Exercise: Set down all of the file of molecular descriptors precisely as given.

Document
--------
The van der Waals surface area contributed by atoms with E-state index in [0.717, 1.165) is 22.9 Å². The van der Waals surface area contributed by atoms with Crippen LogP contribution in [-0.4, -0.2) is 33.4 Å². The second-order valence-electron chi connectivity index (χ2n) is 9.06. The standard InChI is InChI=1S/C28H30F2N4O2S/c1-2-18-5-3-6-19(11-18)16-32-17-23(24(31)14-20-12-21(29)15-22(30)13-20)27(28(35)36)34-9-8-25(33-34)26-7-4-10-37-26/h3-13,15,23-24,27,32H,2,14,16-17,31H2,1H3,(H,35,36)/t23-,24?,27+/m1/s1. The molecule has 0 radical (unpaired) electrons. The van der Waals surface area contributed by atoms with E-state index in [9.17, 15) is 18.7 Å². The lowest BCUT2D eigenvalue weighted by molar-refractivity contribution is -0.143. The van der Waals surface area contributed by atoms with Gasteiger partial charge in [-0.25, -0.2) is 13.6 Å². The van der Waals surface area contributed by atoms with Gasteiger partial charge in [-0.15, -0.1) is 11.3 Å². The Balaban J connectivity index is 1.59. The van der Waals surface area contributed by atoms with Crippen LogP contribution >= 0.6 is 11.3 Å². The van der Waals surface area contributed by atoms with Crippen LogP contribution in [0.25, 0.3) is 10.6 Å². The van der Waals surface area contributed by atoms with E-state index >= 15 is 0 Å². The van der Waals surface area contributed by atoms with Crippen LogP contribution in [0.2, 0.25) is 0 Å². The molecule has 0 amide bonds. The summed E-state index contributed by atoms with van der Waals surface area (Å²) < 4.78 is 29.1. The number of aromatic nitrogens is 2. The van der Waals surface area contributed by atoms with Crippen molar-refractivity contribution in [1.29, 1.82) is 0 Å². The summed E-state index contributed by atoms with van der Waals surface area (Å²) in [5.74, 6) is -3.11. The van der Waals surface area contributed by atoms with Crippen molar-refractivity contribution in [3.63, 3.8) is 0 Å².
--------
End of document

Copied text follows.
The van der Waals surface area contributed by atoms with E-state index in [0.717, 1.165) is 22.9 Å². The van der Waals surface area contributed by atoms with Crippen LogP contribution in [-0.4, -0.2) is 33.4 Å². The second-order valence-electron chi connectivity index (χ2n) is 9.06. The standard InChI is InChI=1S/C28H30F2N4O2S/c1-2-18-5-3-6-19(11-18)16-32-17-23(24(31)14-20-12-21(29)15-22(30)13-20)27(28(35)36)34-9-8-25(33-34)26-7-4-10-37-26/h3-13,15,23-24,27,32H,2,14,16-17,31H2,1H3,(H,35,36)/t23-,24?,27+/m1/s1. The molecule has 0 radical (unpaired) electrons. The van der Waals surface area contributed by atoms with E-state index in [9.17, 15) is 18.7 Å². The lowest BCUT2D eigenvalue weighted by molar-refractivity contribution is -0.143. The van der Waals surface area contributed by atoms with Gasteiger partial charge in [-0.25, -0.2) is 13.6 Å². The van der Waals surface area contributed by atoms with Gasteiger partial charge in [-0.15, -0.1) is 11.3 Å². The Balaban J connectivity index is 1.59. The van der Waals surface area contributed by atoms with Crippen LogP contribution >= 0.6 is 11.3 Å². The van der Waals surface area contributed by atoms with Crippen LogP contribution in [0.25, 0.3) is 10.6 Å². The van der Waals surface area contributed by atoms with E-state index >= 15 is 0 Å². The van der Waals surface area contributed by atoms with Crippen LogP contribution in [0.2, 0.25) is 0 Å². The molecule has 0 amide bonds. The summed E-state index contributed by atoms with van der Waals surface area (Å²) < 4.78 is 29.1. The number of aromatic nitrogens is 2. The van der Waals surface area contributed by atoms with Crippen molar-refractivity contribution in [1.29, 1.82) is 0 Å². The summed E-state index contributed by atoms with van der Waals surface area (Å²) in [5.74, 6) is -3.11. The van der Waals surface area contributed by atoms with Crippen molar-refractivity contribution in [3.63, 3.8) is 0 Å².